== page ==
Postby elantra » Tue Feb 13, 2024 8:47 am

Mickey1980 wrote:
Tue Feb 13, 2024 12:59 am
Thanks everyone!
I have got the frame delivered. I love the frame colour - looks like electric blue, absolutely gorgeous. Though the paint has some scuffs and patina. I plan to leave it as is for now.
It appears the tubing is if higher quality than I hoped for: the frame has Range champion 2 sticker, and the fork has tange 3 stamp.
It looks like an early to mid 80s frame, and I want to try a build with Suntour Cyclone Mkii gear. I have never tried downtime shifters before, so will have the first attempt...
By the way - does anyone know if Europa use ISO or JIS headsets?
Good one.
It’s “probably” going to be ISO headset size.

If it’s Tange tubing then it’s probably a Japanese-made frame, but as far as I know most Japanese frames went to the ISO dimensions standard in the early 1980’s.
Interesting if it is a Japanese frame- I was under the impression that most Europas were Italian-made frames from the Technotrat company.

Don’t despair if your chosen headset doesn’t fit - quill headsets are a lot cheaper than quality steel frames !

Best not to do what I did many years ago, at the start of my old bicycle build-up learning curve.
I have a late 1970’s Japanese frame and thought that all 1 inch headsets were interchangeable.
But the cups it wouldn’t fit into the headset.
Just a fraction to big internal diameter.
Just a fraction.
So I got some sandpaper and painstakingly and ever so slightly increased the bore of the headtube.
Not an ideal solution to the problem.
Obviously the frame needed a JIS headset and I inserted an ISO headset.
Works fine, but would have been better to try and acquire the correct size (JIS) headset !

By the way, with downtube shifters, best to get one ones where the R-side lever has settings that can be altered between friction and index shifting.

Index shifting is heaps better (as far as I am concerned) but if you can’t find a perfectly compatible Suntour freewheel then you you have the option of using friction setting to get all the ratios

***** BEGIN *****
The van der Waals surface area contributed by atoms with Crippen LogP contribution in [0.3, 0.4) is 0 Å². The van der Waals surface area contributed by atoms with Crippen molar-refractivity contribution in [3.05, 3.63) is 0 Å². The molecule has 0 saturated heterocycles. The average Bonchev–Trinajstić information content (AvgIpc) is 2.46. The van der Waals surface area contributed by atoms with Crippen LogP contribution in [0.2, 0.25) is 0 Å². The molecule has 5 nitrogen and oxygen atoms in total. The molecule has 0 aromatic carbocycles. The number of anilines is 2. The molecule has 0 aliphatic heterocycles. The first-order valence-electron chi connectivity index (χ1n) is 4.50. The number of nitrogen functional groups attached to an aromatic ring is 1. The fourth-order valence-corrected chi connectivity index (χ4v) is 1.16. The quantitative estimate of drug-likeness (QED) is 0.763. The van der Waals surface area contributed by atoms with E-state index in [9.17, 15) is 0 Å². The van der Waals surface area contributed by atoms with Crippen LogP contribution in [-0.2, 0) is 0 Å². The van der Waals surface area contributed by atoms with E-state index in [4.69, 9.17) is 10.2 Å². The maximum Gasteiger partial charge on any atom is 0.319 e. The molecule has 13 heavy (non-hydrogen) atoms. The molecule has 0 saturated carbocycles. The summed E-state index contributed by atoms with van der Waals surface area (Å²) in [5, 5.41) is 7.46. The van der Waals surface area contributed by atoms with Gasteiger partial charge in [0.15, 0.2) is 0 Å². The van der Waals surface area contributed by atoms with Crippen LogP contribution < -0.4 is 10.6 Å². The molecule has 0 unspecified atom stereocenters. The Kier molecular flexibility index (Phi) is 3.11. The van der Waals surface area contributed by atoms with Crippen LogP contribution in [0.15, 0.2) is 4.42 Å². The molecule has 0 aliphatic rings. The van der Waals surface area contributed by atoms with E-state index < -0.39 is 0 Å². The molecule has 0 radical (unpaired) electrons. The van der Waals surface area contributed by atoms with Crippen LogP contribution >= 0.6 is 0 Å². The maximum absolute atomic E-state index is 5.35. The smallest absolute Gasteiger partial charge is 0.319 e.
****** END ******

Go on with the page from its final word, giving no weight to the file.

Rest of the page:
warthog1
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Re: Bike frames with shorter top tube

Postby warthog1 » Tue Feb 13, 2024 9:24 am

Just get a modern groupset if you can. Having the shifters at the brake hoods is much, much better. I dont miss downtube shifters at all.
Dogs are the best people :wink:

ironhanglider
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Re: Bike frames with shorter top tube

Postby ironhanglider » Thu Feb 15, 2024 4:34 pm

Modern 'Endurance' road bikes tend to be shorter in the top tubes with higher stack heights.

The Canyon Endurace series ranks highly in this regard according to this video.

https://youtu.be/iGg3TrsPxOo?si=tlQPJI6YRzm97JYr



Cheers,

Cameron

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foo on patrol
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Re: Bike frames with shorter top tube

Postby foo on patrol » Thu Feb 15, 2024 8:48 pm

warthog1 wrote:
Tue Feb 13, 2024 9:24 am
Just get a modern groupset if you can. Having the shifters at the brake hoods is much, much better. I dont miss downtube shifters at all.


I used bar end shifters, that way I could change a gear without others knowing and still have both hands on the bars in high speed situation. :mrgreen:

Foo
I don't suffer fools easily and so long as you have done your best,you should have no regrets.
Goal 6000km

warthog1
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Re: Bike frames with shorter top tube

Postby warthog1 » Thu Feb 15, 2024 10:03 pm

foo on patrol wrote:
Thu Feb 15, 2024 8:48 pm




I used bar end shifters, that way I could change a gear without others knowing and still have both hands on the bars in high speed situation. :mrgreen:

Foo
Think I've seen a photo on that old blue steelie of yours
:)
Dogs are the best people :wink:

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g-boaf
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Re: Bike frames with shorter top tube

Postby g-boaf » Thu Feb 15, 2024 10:56 pm

ironhanglider wrote:
Thu Feb 15, 2024 4:34 pm
Modern 'Endurance' road bikes tend to be shorter in the top tubes with higher stack heights.

The Canyon Endurace series ranks highly in this regard according to this video.

https://youtu.be/iGg3TrsPxOo?si=tlQPJI6YRzm97JYr


Cheers,

Cameron
I can't say much of the Endurace Canyon, but my Ultimate CF Evo from 2018 is a damn comfortable bike to ride - I'm using it quite a lot.